Sony and Digital Rights Management

Rooting around in your computer

Now, why in the world would we pick on poor, 'lil Sony? The makers of the Playstation series, a host of digital music players, and even more televisions, has always provided the market with reliable wares (cough, Walkman...hack, PlayStation 3). However, their tactical approach to defending those media products in the new age of Digital Rights Management is both a controversial and fascinating ploy.

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Sony certainly isn’t “playing fair” with its DRM rootkit
It evokes both deep interest in those who believe in copyright defense and anger in groups like the Electronic Frontier Foundation, who seek to increase civil liberties in the tech world. Regardless, Sony's take on DRM is arousing a whole lot of unbridled political and legal attention. For this reason it's worth looking into.

So, what is Sony's big idea?

Well, the key word to remember when linking Sony with DRM might just be its use of a "rootkit". You see, a rootkit is a method of stealthily employing programs within the inner structure of a user's system. It's a nasty little procedure that is based on running processes without alerting the user. Although Sony is using such tactics to ensure that everyone is playing by its rules when it comes to making handouts of its music, the measures it is taking open up a whole new can of worms.

You see, Sony is installing the rootkit on computers without anyone realizing it. Even Internet veterans are finding that they've installed the nosey little bugger long afterwards, and that kind of newfound awareness is often startling, and in many cases, maddening. For one, this is a major electronics company, record label, and entertainment powerhouse. Why would they do this to users? For many who have been hit by the rootkit or Sony's new DRM principles, the feeling is that this is illegal activity, on par with some of the sketchiest spyware abusers on the worldwide web. This is bad company for Sony, and hardly good for business.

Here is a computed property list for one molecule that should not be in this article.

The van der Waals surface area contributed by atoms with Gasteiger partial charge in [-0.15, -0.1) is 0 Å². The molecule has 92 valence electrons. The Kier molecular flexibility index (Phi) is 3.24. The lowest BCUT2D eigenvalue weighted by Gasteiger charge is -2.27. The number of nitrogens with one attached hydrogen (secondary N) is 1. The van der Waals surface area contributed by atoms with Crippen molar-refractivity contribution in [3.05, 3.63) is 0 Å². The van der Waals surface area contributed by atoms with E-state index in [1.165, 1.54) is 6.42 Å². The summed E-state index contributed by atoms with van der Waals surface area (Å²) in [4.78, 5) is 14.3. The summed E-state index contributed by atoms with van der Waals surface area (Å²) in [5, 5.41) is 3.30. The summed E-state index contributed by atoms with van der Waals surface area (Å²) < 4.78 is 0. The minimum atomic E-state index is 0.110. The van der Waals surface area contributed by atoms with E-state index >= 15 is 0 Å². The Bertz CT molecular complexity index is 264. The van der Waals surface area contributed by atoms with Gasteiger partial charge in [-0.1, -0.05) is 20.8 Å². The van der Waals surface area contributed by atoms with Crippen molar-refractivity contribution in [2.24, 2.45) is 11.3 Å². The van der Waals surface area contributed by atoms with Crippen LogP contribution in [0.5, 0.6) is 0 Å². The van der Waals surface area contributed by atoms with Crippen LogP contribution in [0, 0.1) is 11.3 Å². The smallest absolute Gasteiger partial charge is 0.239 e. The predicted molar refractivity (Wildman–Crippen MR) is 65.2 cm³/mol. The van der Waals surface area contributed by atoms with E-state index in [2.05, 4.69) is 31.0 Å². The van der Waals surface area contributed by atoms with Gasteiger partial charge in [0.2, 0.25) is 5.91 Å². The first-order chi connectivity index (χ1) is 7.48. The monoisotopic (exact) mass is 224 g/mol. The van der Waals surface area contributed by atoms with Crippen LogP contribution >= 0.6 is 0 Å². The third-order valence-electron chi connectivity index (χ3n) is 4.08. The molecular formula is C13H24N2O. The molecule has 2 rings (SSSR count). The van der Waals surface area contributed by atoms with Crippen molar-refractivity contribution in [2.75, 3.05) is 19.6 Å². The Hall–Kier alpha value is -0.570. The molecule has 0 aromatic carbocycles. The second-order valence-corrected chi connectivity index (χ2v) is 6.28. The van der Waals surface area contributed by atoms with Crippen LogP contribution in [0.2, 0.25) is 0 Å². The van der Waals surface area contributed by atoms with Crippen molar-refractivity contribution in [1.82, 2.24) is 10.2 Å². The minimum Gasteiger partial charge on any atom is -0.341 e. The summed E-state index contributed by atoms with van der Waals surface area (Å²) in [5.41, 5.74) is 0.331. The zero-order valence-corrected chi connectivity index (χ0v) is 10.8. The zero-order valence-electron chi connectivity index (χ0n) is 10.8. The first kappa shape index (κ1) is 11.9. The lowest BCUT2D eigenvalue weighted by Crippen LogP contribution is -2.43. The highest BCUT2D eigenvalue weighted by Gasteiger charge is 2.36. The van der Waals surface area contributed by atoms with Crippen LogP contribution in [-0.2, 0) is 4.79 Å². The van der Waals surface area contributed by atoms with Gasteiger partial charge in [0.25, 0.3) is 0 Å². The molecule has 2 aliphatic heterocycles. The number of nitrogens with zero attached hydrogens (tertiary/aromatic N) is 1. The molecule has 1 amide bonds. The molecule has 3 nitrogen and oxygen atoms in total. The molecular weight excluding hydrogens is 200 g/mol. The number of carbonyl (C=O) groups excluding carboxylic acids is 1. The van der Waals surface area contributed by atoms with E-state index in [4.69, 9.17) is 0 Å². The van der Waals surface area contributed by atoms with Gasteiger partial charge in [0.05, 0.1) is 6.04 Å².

So, why exactly is Sony being such a pain?

You see, Sony has its own little idea of how often you should be making copies of its music wares. It has set a rather arbitrary limit of three for the average listener, meaning that if you burn the CD of an artist under the Sony BMG music label more than three times, you're ticking them off. The rootkit is there to report back to Sony on such activity. The company itself has reportedly referred to the action as a "fence" or "speed bump" to, at the very least, slow down users who violate their rules.

Do you find this scary? Well, it is, especially considering the fact that most IT pros are having trouble getting rid of Sony's little present. Critics have alleged that the rootkit is almost impossible to remove without permanently bunging up the Windows operating system. Additionally, the hole the rootkit digs for itself can be easily exploited by hackers. It's like stealing a car (bad enough) and then donating it to the Jackass guys (really bad). There's a chance your computer will never be the same as it was before Sony came along.

Of course, these are some hypothetical circumstances. In all likelihood, Sony won't mess up your computer and a hacker probably won't drill the registry with a program to delete all of those pictures of your mom in the Cayman Islands. But, it is a sign of the new direction being taken by some of the industry's most recognized and trusted companies.